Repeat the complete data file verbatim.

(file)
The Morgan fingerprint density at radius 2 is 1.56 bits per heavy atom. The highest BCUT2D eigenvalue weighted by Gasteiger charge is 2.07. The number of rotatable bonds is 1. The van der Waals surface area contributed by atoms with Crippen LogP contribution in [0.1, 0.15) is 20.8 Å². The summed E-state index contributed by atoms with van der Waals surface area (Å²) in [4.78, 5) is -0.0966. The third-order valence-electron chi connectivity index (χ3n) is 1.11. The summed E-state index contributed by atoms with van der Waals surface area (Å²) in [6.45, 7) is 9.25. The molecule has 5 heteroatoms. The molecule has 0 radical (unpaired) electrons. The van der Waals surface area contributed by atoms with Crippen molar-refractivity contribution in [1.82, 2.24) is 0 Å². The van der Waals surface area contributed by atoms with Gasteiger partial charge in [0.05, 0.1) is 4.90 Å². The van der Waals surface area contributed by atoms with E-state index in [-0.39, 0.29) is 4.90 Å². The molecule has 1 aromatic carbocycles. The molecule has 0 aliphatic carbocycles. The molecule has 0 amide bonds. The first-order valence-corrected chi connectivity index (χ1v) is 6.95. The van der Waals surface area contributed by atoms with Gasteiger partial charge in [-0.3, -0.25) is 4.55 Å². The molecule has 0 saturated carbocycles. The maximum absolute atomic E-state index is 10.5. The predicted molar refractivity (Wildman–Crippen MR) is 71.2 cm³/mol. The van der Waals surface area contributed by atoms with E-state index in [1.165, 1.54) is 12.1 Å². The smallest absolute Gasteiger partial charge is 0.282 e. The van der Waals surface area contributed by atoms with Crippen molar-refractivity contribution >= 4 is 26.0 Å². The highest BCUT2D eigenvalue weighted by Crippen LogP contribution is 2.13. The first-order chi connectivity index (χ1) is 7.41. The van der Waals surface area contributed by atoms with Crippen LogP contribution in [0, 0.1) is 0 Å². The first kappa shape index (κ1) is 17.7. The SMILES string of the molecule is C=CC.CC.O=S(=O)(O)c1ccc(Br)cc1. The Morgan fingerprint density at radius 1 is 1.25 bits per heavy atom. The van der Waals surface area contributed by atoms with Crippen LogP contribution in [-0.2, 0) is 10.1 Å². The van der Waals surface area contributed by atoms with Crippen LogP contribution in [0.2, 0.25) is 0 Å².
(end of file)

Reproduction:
The Morgan fingerprint density at radius 2 is 1.56 bits per heavy atom. The highest BCUT2D eigenvalue weighted by Gasteiger charge is 2.07. The number of rotatable bonds is 1. The van der Waals surface area contributed by atoms with Crippen LogP contribution in [0.1, 0.15) is 20.8 Å². The summed E-state index contributed by atoms with van der Waals surface area (Å²) in [4.78, 5) is -0.0966. The third-order valence-electron chi connectivity index (χ3n) is 1.11. The summed E-state index contributed by atoms with van der Waals surface area (Å²) in [6.45, 7) is 9.25. The molecule has 5 heteroatoms. The molecule has 0 radical (unpaired) electrons. The van der Waals surface area contributed by atoms with Crippen molar-refractivity contribution in [1.82, 2.24) is 0 Å². The van der Waals surface area contributed by atoms with Gasteiger partial charge in [0.05, 0.1) is 4.90 Å². The van der Waals surface area contributed by atoms with E-state index in [-0.39, 0.29) is 4.90 Å². The molecule has 1 aromatic carbocycles. The molecule has 0 aliphatic carbocycles. The molecule has 0 amide bonds. The first-order valence-corrected chi connectivity index (χ1v) is 6.95. The van der Waals surface area contributed by atoms with Gasteiger partial charge in [-0.3, -0.25) is 4.55 Å². The molecule has 0 saturated carbocycles. The maximum absolute atomic E-state index is 10.5. The predicted molar refractivity (Wildman–Crippen MR) is 71.2 cm³/mol. The van der Waals surface area contributed by atoms with E-state index in [1.165, 1.54) is 12.1 Å². The smallest absolute Gasteiger partial charge is 0.282 e. The van der Waals surface area contributed by atoms with Crippen molar-refractivity contribution >= 4 is 26.0 Å². The highest BCUT2D eigenvalue weighted by Crippen LogP contribution is 2.13. The first-order chi connectivity index (χ1) is 7.41. The van der Waals surface area contributed by atoms with Crippen LogP contribution in [0, 0.1) is 0 Å². The first kappa shape index (κ1) is 17.7. The SMILES string of the molecule is C=CC.CC.O=S(=O)(O)c1ccc(Br)cc1. The Morgan fingerprint density at radius 1 is 1.25 bits per heavy atom. The van der Waals surface area contributed by atoms with Crippen LogP contribution in [-0.2, 0) is 10.1 Å². The van der Waals surface area contributed by atoms with Crippen LogP contribution in [0.2, 0.25) is 0 Å².